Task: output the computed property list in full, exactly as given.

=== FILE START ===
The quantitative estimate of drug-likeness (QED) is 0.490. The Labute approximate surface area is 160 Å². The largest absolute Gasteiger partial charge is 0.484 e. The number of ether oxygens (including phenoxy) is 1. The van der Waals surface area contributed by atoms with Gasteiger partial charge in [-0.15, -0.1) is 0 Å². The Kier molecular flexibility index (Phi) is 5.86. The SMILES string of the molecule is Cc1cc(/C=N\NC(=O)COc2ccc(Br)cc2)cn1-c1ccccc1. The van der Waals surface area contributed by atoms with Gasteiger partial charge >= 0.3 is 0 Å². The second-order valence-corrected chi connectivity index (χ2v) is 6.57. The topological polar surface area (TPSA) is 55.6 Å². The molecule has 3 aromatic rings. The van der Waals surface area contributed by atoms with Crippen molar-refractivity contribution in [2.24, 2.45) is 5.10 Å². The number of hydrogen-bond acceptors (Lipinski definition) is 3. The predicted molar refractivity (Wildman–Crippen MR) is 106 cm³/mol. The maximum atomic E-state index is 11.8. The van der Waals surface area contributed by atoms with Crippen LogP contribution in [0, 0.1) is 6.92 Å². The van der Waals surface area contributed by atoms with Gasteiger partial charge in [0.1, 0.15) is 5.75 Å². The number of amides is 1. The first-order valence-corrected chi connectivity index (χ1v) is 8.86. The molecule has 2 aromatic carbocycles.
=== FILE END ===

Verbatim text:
The quantitative estimate of drug-likeness (QED) is 0.490. The Labute approximate surface area is 160 Å². The largest absolute Gasteiger partial charge is 0.484 e. The number of ether oxygens (including phenoxy) is 1. The van der Waals surface area contributed by atoms with Gasteiger partial charge in [-0.15, -0.1) is 0 Å². The Kier molecular flexibility index (Phi) is 5.86. The SMILES string of the molecule is Cc1cc(/C=N\NC(=O)COc2ccc(Br)cc2)cn1-c1ccccc1. The van der Waals surface area contributed by atoms with Gasteiger partial charge >= 0.3 is 0 Å². The second-order valence-corrected chi connectivity index (χ2v) is 6.57. The topological polar surface area (TPSA) is 55.6 Å². The molecule has 3 aromatic rings. The van der Waals surface area contributed by atoms with Crippen molar-refractivity contribution in [2.24, 2.45) is 5.10 Å². The number of hydrogen-bond acceptors (Lipinski definition) is 3. The predicted molar refractivity (Wildman–Crippen MR) is 106 cm³/mol. The maximum atomic E-state index is 11.8. The van der Waals surface area contributed by atoms with Crippen LogP contribution in [0, 0.1) is 6.92 Å². The van der Waals surface area contributed by atoms with Gasteiger partial charge in [0.1, 0.15) is 5.75 Å². The number of amides is 1. The first-order valence-corrected chi connectivity index (χ1v) is 8.86. The molecule has 2 aromatic carbocycles.